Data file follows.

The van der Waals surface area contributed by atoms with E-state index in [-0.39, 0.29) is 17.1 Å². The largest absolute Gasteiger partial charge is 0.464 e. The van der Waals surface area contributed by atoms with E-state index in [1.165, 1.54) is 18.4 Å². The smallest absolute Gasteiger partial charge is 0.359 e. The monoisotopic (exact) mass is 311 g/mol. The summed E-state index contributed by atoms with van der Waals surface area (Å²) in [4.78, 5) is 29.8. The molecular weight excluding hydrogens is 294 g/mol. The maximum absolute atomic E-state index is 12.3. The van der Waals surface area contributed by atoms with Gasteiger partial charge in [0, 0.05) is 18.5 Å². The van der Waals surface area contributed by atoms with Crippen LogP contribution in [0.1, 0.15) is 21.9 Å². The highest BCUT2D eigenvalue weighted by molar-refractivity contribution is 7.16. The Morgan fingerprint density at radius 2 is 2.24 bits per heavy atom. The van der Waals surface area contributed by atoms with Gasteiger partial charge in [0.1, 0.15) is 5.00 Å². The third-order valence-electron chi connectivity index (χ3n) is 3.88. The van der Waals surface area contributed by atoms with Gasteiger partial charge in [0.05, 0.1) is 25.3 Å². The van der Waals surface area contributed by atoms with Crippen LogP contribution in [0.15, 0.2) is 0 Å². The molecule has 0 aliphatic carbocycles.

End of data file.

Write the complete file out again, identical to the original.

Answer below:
The van der Waals surface area contributed by atoms with E-state index in [-0.39, 0.29) is 17.1 Å². The largest absolute Gasteiger partial charge is 0.464 e. The van der Waals surface area contributed by atoms with E-state index in [1.165, 1.54) is 18.4 Å². The smallest absolute Gasteiger partial charge is 0.359 e. The monoisotopic (exact) mass is 311 g/mol. The summed E-state index contributed by atoms with van der Waals surface area (Å²) in [4.78, 5) is 29.8. The molecular weight excluding hydrogens is 294 g/mol. The maximum absolute atomic E-state index is 12.3. The van der Waals surface area contributed by atoms with Gasteiger partial charge in [0, 0.05) is 18.5 Å². The van der Waals surface area contributed by atoms with Crippen LogP contribution in [0.1, 0.15) is 21.9 Å². The highest BCUT2D eigenvalue weighted by molar-refractivity contribution is 7.16. The Morgan fingerprint density at radius 2 is 2.24 bits per heavy atom. The van der Waals surface area contributed by atoms with Gasteiger partial charge in [0.1, 0.15) is 5.00 Å². The third-order valence-electron chi connectivity index (χ3n) is 3.88. The van der Waals surface area contributed by atoms with Gasteiger partial charge in [0.05, 0.1) is 25.3 Å². The van der Waals surface area contributed by atoms with Crippen LogP contribution in [0.15, 0.2) is 0 Å². The molecule has 0 aliphatic carbocycles.